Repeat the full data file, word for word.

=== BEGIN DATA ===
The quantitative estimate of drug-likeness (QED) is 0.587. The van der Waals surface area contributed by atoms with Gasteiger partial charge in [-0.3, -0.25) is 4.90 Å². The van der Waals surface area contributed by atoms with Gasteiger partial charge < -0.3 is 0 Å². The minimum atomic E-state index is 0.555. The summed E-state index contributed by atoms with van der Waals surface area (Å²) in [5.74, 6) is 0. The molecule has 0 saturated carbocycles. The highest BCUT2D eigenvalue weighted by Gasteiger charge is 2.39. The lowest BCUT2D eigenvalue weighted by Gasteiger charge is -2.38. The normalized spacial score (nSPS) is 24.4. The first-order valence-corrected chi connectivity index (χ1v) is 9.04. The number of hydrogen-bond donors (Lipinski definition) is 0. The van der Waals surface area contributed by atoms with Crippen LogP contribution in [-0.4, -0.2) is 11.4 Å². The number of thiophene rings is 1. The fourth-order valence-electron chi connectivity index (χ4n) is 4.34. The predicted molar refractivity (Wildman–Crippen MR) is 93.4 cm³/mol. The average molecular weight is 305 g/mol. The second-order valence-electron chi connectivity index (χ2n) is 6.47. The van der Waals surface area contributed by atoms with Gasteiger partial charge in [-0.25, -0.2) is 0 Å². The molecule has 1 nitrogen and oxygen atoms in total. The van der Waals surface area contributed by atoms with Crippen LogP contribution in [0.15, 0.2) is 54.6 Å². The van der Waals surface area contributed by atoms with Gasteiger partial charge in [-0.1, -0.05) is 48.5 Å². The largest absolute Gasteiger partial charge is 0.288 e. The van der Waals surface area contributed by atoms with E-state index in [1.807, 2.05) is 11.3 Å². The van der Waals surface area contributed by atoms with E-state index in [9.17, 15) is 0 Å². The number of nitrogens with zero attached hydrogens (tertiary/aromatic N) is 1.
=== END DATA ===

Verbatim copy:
The quantitative estimate of drug-likeness (QED) is 0.587. The van der Waals surface area contributed by atoms with Gasteiger partial charge in [-0.3, -0.25) is 4.90 Å². The van der Waals surface area contributed by atoms with Gasteiger partial charge < -0.3 is 0 Å². The minimum atomic E-state index is 0.555. The summed E-state index contributed by atoms with van der Waals surface area (Å²) in [5.74, 6) is 0. The molecule has 0 saturated carbocycles. The highest BCUT2D eigenvalue weighted by Gasteiger charge is 2.39. The lowest BCUT2D eigenvalue weighted by Gasteiger charge is -2.38. The normalized spacial score (nSPS) is 24.4. The first-order valence-corrected chi connectivity index (χ1v) is 9.04. The number of hydrogen-bond donors (Lipinski definition) is 0. The van der Waals surface area contributed by atoms with Crippen LogP contribution in [-0.4, -0.2) is 11.4 Å². The number of thiophene rings is 1. The fourth-order valence-electron chi connectivity index (χ4n) is 4.34. The predicted molar refractivity (Wildman–Crippen MR) is 93.4 cm³/mol. The average molecular weight is 305 g/mol. The second-order valence-electron chi connectivity index (χ2n) is 6.47. The van der Waals surface area contributed by atoms with Gasteiger partial charge in [-0.25, -0.2) is 0 Å². The molecule has 1 nitrogen and oxygen atoms in total. The van der Waals surface area contributed by atoms with Crippen LogP contribution in [0.15, 0.2) is 54.6 Å². The van der Waals surface area contributed by atoms with Gasteiger partial charge in [-0.1, -0.05) is 48.5 Å². The largest absolute Gasteiger partial charge is 0.288 e. The van der Waals surface area contributed by atoms with E-state index in [1.807, 2.05) is 11.3 Å². The van der Waals surface area contributed by atoms with E-state index in [9.17, 15) is 0 Å². The number of nitrogens with zero attached hydrogens (tertiary/aromatic N) is 1.